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Steak and Mushrooms in Cabernet Au Jus

  • CHICAGO TRIBUNE

    Steak with mushrooms practically demands a red wine. But which one?

Turn your dining room into a steakhouse in three easy steps: 1) Pick up two nice rib-eyes or strip steaks from your local butcher; 2) follow the 20-minute recipe below; and 3) pop open one of these restaurant-worthy wine bottles recommended by a longtime sommelier. Easy? Yes. There is, however, an important fourth step: Before you dig in, clink glasses to spending a fraction of what you would have at an actual steakhouse.

Make this

Mix 2 tablespoons tarragon-Dijon mustard and 1/4 teaspoon pepper in a bowl. Spread mustard over 2 rib-eye or strip steaks (6 to 8 ounces each), coating both sides.

Heat 1 tablespoon olive oil in a skillet over medium-high heat. Cook steaks to desired doneness, turning once, about 5 minutes for medium-rare. Transfer to a platter.

Add 4 ounces sliced mushrooms to skillet; cook, stirring and adding more oil if needed, until starting to brown, about 5 minutes. Stir in 1/2 cup cabernet sauvignon; cook, stirring up browned bits, to reduce wine slightly, 5 minutes. Pour mushrooms and sauce over steaks. Serves 2

Drink this

Pairings by sommelier Ryan Arnold, divisional wine director for Lettuce Entertain You restaurants

2014 Bedrock Wine Co. Evangelho Vineyard Heritage Red Wine, Contra Costa County, Calif.: An old-vine field blend dominated by carignan, mourvedre and zinfandel, this wine is at once dark, juicy, gamy and floral, with the earthy flavors of mushrooms and the body to match perfectly with steak. The carignan adds a bright, refreshing burst of red fruit that will cut through the sauce and make you want to go back for another bite.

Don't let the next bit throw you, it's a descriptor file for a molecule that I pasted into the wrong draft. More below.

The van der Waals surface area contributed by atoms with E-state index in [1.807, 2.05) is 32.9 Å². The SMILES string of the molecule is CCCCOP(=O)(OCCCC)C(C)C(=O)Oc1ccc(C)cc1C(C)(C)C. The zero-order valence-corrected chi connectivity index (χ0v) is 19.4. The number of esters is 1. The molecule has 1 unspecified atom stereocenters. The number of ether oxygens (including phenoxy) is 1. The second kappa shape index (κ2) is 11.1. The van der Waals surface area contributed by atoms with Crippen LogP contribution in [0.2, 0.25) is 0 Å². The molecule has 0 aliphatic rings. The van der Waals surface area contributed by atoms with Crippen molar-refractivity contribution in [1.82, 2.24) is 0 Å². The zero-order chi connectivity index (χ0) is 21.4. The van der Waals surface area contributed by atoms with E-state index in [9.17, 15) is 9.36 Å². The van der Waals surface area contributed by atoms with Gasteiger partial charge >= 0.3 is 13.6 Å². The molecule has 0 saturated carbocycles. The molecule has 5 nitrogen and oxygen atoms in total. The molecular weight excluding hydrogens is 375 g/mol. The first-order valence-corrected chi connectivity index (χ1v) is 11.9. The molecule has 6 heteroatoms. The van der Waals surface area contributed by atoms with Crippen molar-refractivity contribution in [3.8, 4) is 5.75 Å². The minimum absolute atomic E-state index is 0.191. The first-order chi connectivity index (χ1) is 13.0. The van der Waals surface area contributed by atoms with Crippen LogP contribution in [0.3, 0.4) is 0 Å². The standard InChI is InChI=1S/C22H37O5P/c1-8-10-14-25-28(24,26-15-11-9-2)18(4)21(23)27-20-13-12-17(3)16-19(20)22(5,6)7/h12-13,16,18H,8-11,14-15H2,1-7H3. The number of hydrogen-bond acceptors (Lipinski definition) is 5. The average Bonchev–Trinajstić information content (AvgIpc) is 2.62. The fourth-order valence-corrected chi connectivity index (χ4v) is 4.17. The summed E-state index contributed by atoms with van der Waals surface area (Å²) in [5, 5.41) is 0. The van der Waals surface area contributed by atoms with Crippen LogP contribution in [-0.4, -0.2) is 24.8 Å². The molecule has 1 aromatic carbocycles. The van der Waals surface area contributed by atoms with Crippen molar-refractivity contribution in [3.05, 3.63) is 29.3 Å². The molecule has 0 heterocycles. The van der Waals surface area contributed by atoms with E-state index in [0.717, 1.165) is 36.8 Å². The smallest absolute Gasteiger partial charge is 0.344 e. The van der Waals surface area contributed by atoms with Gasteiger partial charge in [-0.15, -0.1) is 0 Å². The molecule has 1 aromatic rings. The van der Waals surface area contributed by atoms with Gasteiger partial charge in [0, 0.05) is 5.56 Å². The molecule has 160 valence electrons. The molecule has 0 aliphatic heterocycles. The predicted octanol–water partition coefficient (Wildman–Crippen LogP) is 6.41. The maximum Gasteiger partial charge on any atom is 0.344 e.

2014 Domaine Jamet Syrah, Collines Rhodaniennes, France: This entry-level syrah from a Cote-Rotie master over delivers on its own and will be great with this steak. The natural flavors of syrah (rosemary, olive, black pepper, purple flowers) will add even more complexity to the dish, but the structure of syrah is what makes this pairing work. Rich and round, with silky tannins, it is not as astringent as cabernet sauvignon but just as powerful.

2014 Castello di Ama “Ama” Chianti Classico, Italy: Many chiantis aren’t perfect matches for steak, even if bistecca alla Fiorentina (porterhouse) is the most-celebrated Tuscan dish. But because of the high elevation of Castello di Ama vineyards, these grapes can hang longer and develop more before picking. This makes the flavors deeper and the mouthfeel richer while still maintaining a refined acidity, a wonderful partner to such a juicy dish.

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